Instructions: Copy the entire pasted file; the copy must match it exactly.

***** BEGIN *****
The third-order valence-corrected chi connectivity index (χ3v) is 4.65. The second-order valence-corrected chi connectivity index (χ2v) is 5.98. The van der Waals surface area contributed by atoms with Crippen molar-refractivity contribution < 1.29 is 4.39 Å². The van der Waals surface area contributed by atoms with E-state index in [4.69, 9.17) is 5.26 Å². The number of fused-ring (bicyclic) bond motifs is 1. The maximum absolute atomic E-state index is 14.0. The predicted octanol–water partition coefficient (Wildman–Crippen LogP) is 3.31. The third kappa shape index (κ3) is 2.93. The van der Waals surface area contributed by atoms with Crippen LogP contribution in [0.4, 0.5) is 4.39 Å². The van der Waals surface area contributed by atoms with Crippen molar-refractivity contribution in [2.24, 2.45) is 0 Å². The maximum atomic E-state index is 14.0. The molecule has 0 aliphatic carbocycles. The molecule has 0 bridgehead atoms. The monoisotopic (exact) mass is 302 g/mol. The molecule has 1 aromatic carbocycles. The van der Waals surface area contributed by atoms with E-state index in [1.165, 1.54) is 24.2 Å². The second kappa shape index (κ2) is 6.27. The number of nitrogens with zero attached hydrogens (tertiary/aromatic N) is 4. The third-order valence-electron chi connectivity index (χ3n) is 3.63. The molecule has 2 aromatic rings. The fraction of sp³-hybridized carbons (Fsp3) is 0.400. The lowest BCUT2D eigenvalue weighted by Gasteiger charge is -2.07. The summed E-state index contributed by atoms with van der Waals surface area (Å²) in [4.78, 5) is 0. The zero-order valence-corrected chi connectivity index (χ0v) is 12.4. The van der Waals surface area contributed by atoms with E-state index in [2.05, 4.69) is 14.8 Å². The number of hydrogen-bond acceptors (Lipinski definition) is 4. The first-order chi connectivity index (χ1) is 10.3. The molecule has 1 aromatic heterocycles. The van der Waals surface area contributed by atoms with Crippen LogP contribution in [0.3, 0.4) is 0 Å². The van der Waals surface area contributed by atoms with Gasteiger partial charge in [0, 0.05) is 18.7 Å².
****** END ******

The third-order valence-corrected chi connectivity index (χ3v) is 4.65. The second-order valence-corrected chi connectivity index (χ2v) is 5.98. The van der Waals surface area contributed by atoms with Crippen molar-refractivity contribution < 1.29 is 4.39 Å². The van der Waals surface area contributed by atoms with E-state index in [4.69, 9.17) is 5.26 Å². The number of fused-ring (bicyclic) bond motifs is 1. The maximum absolute atomic E-state index is 14.0. The predicted octanol–water partition coefficient (Wildman–Crippen LogP) is 3.31. The third kappa shape index (κ3) is 2.93. The van der Waals surface area contributed by atoms with Crippen LogP contribution in [0.4, 0.5) is 4.39 Å². The van der Waals surface area contributed by atoms with Crippen molar-refractivity contribution in [2.24, 2.45) is 0 Å². The maximum atomic E-state index is 14.0. The molecule has 0 aliphatic carbocycles. The molecule has 0 bridgehead atoms. The monoisotopic (exact) mass is 302 g/mol. The molecule has 1 aromatic carbocycles. The van der Waals surface area contributed by atoms with E-state index in [1.165, 1.54) is 24.2 Å². The second kappa shape index (κ2) is 6.27. The number of nitrogens with zero attached hydrogens (tertiary/aromatic N) is 4. The third-order valence-electron chi connectivity index (χ3n) is 3.63. The molecule has 2 aromatic rings. The fraction of sp³-hybridized carbons (Fsp3) is 0.400. The lowest BCUT2D eigenvalue weighted by Gasteiger charge is -2.07. The summed E-state index contributed by atoms with van der Waals surface area (Å²) in [4.78, 5) is 0. The zero-order valence-corrected chi connectivity index (χ0v) is 12.4. The van der Waals surface area contributed by atoms with E-state index in [2.05, 4.69) is 14.8 Å². The number of hydrogen-bond acceptors (Lipinski definition) is 4. The first-order chi connectivity index (χ1) is 10.3. The molecule has 1 aromatic heterocycles. The van der Waals surface area contributed by atoms with Crippen LogP contribution in [0.3, 0.4) is 0 Å². The van der Waals surface area contributed by atoms with Gasteiger partial charge in [0, 0.05) is 18.7 Å².